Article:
may otherwise put them in danger of being overlooked by academic scrutiny. AsCasey and Martens observe in their introduction to the volume: In characterising aspects of social life as trivial, a rationale is created for thesilencing of such experience, thereby creating gaps in knowledge. If aspects ofdomestic consumption have been silenced, any study that fills in the gaps shouldbe welcomed. (p. 5) From this perspective, Gender and Consumption is edifying in its representation and examination of less explored areas of women’s home-related experiences. Assome of the contributing authors note, feminist writing has yet to engage more fullywith this subject matter, and to recognize the role of relevant subjectivities in thecreation and expression of identity. The present volume, through its insightful papersand extensive bibliographies, constitutes a significant step in this regard.
Department of Psychology, University of Northampton, Park Campus, Boughton Elizabeth Arveda Kissling: Capitalising on the Curse: The Business ofMenstruation. London, Boulder, CO: Lynne Rienner Publishers, 2006,155pp. $39.95, £25.50, ISBN 1–5882–6310–X (hbk). Kissling examines the ways in which negative representations of menstruation arecreated by mass media and the way these in turn are manipulated to generate corpo-rate profits, particularly by the ‘femcare’ and pharmaceutical industries. She takes acritical feminist approach, drawing on feminist existentialism and cultural analysis to explore the ways in which menstruation is used to mark women as Other, anddemonstrates how media representations of menstruation ‘. . . reinforce and even helpto create negative attitudes towards menstruation and toward women’s bodies and thatthese attitudes are exploited to enhance corporate profits’ (p. 6). While there is littlethat is new here, the book’s strength is the way it draws together the different examples of commercial exploitation to provide a sound analysis of menstrual con-sumerism.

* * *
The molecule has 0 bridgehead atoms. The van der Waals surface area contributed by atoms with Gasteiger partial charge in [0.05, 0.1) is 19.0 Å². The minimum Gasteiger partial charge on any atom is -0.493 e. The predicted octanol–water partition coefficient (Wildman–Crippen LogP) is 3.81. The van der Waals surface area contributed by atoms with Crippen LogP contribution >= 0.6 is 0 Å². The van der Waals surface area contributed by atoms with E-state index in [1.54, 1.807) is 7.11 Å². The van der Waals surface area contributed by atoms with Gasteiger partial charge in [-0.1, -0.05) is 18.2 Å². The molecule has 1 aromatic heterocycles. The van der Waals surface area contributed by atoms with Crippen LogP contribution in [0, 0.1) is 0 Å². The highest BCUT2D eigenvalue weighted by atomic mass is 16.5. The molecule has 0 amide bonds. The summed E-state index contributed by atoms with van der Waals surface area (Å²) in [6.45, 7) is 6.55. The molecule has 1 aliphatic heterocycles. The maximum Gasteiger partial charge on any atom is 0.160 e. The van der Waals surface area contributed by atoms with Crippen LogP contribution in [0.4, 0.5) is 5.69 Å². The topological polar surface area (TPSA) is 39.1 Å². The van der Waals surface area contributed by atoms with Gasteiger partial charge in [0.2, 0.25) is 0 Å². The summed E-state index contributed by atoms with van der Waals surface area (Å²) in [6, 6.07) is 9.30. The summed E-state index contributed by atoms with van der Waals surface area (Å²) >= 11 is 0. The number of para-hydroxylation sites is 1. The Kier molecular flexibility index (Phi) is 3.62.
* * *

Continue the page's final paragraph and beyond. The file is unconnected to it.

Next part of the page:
Kissling starts with the advertising of ‘feminine hygeine’ products. She provides an historical outline of the marketing of early disposable menstrual pads and the way inwhich the ‘feminine hygiene’ industry moved into providing menstrual education,thus becoming a key driver of a shift in the way menstruation is understood.
Advertising constructs menstruation as a hygiene crisis and feminine freshness can berestored by consumption of the products. A disturbing new product development isthe scented tampon, taking concealment and anxieties about odour to a new level.
Kissling notes: ‘This renewed marketing emphasis on scented tampons occurs in acultural moment in which the aesthetic contrast between femininity and femalenesshas never been greater’ (p. 20), linking it to depilation and dieting as products ofobjectification. I would have liked to see this discussion expanded. The next chapter 2008 SAGE Publications. All rights reserved. Not for commercial use or unauthorized distribution.
deals with the portrayal of menarche in films and (US) TV comedies and effectivelychallenges the assumption that menarche-related storylines are progressive. Kisslingdemonstrates that much of the humour and role reversal serve to fundamentally reinforce gender stereotypes, for example: Both of these programs (King of the Hill and Something So Right) displayed theavailability of an ever-increasing number of menstrual hygiene products as amystery to men, emphasizing male ineptitude in this clearly female realm. Theyalso remind viewers that the key developmental moments are always marked byconsumer behaviours. (p. 29) She then examines the activities of the pharmaceutical industry around pre- menstrual stress (PMS) and menstrual suppression. This is an important analysisgiven increasing levels of concern around ‘disease mongering’ and the marketing oflifestyle drugs (e.g. Moynihan et al., 2002; Tiefer, 2006) and Kissling sets her argu-ments clearly within the wider context of the corporate construction of disease.
Chapter 4 deals with the construction of PMS/Premenstrual Dysphoric Disorder(PMDD) as a disease and the marketing of anti-depressants to treat it. She offers afairly lengthy critique of PMS as a construct, including a detailed account of the con-troversy around the inclusion of Late Luteal Phase Disphoric Disorder (LLPDD) andlater PMDD in the Diagnostic and Statistical Manual of Mental Disorders (DSM)appendices. While this provides a clear illustration of the process of creating a condi-tion, it has been very well and extensively addressed elsewhere (e.g. Caplan, 1995;Ussher, 1991; Walker,1997) and I’m not convinced it merits this level of detail here.